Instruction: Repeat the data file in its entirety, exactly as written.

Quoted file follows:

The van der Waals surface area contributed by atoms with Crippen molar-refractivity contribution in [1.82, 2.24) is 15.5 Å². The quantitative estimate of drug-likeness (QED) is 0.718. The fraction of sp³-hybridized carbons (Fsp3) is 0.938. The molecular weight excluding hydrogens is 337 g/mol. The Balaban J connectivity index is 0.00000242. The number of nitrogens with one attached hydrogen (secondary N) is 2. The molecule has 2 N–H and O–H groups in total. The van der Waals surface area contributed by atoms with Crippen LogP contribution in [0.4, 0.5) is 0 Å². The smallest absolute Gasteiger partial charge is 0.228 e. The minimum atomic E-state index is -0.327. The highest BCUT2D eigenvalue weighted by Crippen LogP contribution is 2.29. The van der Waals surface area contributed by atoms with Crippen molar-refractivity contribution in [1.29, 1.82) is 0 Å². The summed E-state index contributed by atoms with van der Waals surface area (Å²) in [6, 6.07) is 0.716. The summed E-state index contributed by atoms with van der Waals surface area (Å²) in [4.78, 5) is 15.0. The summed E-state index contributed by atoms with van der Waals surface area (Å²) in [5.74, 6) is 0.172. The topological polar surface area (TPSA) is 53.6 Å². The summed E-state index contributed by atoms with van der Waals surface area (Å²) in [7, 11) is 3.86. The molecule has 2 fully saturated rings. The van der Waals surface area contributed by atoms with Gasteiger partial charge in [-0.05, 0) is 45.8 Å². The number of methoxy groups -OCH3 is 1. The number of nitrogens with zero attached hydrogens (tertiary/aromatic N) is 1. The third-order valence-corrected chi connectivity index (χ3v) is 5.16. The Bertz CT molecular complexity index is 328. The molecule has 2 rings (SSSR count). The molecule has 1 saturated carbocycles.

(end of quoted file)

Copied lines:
The van der Waals surface area contributed by atoms with Crippen molar-refractivity contribution in [1.82, 2.24) is 15.5 Å². The quantitative estimate of drug-likeness (QED) is 0.718. The fraction of sp³-hybridized carbons (Fsp3) is 0.938. The molecular weight excluding hydrogens is 337 g/mol. The Balaban J connectivity index is 0.00000242. The number of nitrogens with one attached hydrogen (secondary N) is 2. The molecule has 2 N–H and O–H groups in total. The van der Waals surface area contributed by atoms with Crippen LogP contribution in [0.4, 0.5) is 0 Å². The smallest absolute Gasteiger partial charge is 0.228 e. The minimum atomic E-state index is -0.327. The highest BCUT2D eigenvalue weighted by Crippen LogP contribution is 2.29. The van der Waals surface area contributed by atoms with Crippen molar-refractivity contribution in [1.29, 1.82) is 0 Å². The summed E-state index contributed by atoms with van der Waals surface area (Å²) in [6, 6.07) is 0.716. The summed E-state index contributed by atoms with van der Waals surface area (Å²) in [4.78, 5) is 15.0. The summed E-state index contributed by atoms with van der Waals surface area (Å²) in [5.74, 6) is 0.172. The topological polar surface area (TPSA) is 53.6 Å². The summed E-state index contributed by atoms with van der Waals surface area (Å²) in [7, 11) is 3.86. The molecule has 2 fully saturated rings. The van der Waals surface area contributed by atoms with Gasteiger partial charge in [-0.05, 0) is 45.8 Å². The number of methoxy groups -OCH3 is 1. The number of nitrogens with zero attached hydrogens (tertiary/aromatic N) is 1. The third-order valence-corrected chi connectivity index (χ3v) is 5.16. The Bertz CT molecular complexity index is 328. The molecule has 2 rings (SSSR count). The molecule has 1 saturated carbocycles.